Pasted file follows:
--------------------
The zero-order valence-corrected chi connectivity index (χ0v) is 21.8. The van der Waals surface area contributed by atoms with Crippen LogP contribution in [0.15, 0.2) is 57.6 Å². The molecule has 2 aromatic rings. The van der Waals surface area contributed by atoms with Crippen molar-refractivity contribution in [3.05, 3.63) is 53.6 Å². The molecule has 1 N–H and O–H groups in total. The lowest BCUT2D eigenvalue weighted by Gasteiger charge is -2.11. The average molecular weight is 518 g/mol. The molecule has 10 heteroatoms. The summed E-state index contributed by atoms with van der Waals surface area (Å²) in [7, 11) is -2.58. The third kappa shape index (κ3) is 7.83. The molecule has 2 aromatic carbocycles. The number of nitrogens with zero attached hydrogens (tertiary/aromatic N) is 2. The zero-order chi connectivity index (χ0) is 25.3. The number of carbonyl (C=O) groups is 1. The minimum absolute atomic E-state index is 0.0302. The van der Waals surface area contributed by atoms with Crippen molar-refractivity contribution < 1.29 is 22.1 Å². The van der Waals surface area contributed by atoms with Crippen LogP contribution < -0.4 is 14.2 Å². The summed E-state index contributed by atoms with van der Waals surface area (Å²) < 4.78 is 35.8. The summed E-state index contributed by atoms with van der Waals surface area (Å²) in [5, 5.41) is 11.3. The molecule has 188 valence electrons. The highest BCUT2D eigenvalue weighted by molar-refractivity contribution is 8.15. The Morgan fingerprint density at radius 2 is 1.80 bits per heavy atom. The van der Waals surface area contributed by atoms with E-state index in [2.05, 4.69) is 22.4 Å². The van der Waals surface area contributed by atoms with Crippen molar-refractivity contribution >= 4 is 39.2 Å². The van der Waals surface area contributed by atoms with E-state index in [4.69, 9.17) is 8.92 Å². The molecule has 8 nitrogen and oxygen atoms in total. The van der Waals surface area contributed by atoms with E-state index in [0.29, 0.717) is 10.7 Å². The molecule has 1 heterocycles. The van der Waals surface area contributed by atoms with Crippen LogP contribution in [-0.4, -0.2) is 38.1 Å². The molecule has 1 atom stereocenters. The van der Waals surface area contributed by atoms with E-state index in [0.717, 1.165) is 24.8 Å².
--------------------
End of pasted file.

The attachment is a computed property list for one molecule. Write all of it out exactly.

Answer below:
The zero-order valence-corrected chi connectivity index (χ0v) is 21.8. The van der Waals surface area contributed by atoms with Crippen LogP contribution in [0.15, 0.2) is 57.6 Å². The molecule has 2 aromatic rings. The van der Waals surface area contributed by atoms with Crippen molar-refractivity contribution in [3.05, 3.63) is 53.6 Å². The molecule has 1 N–H and O–H groups in total. The lowest BCUT2D eigenvalue weighted by Gasteiger charge is -2.11. The average molecular weight is 518 g/mol. The molecule has 10 heteroatoms. The summed E-state index contributed by atoms with van der Waals surface area (Å²) in [7, 11) is -2.58. The third kappa shape index (κ3) is 7.83. The molecule has 2 aromatic carbocycles. The number of nitrogens with zero attached hydrogens (tertiary/aromatic N) is 2. The zero-order chi connectivity index (χ0) is 25.3. The number of carbonyl (C=O) groups is 1. The minimum absolute atomic E-state index is 0.0302. The van der Waals surface area contributed by atoms with Crippen molar-refractivity contribution < 1.29 is 22.1 Å². The van der Waals surface area contributed by atoms with Crippen LogP contribution < -0.4 is 14.2 Å². The summed E-state index contributed by atoms with van der Waals surface area (Å²) < 4.78 is 35.8. The summed E-state index contributed by atoms with van der Waals surface area (Å²) in [5, 5.41) is 11.3. The molecule has 188 valence electrons. The highest BCUT2D eigenvalue weighted by molar-refractivity contribution is 8.15. The Morgan fingerprint density at radius 2 is 1.80 bits per heavy atom. The van der Waals surface area contributed by atoms with E-state index in [2.05, 4.69) is 22.4 Å². The van der Waals surface area contributed by atoms with Crippen molar-refractivity contribution >= 4 is 39.2 Å². The van der Waals surface area contributed by atoms with E-state index in [4.69, 9.17) is 8.92 Å². The molecule has 8 nitrogen and oxygen atoms in total. The van der Waals surface area contributed by atoms with E-state index in [0.29, 0.717) is 10.7 Å². The molecule has 1 heterocycles. The van der Waals surface area contributed by atoms with Crippen LogP contribution in [-0.4, -0.2) is 38.1 Å². The molecule has 1 atom stereocenters. The van der Waals surface area contributed by atoms with E-state index in [0.717, 1.165) is 24.8 Å².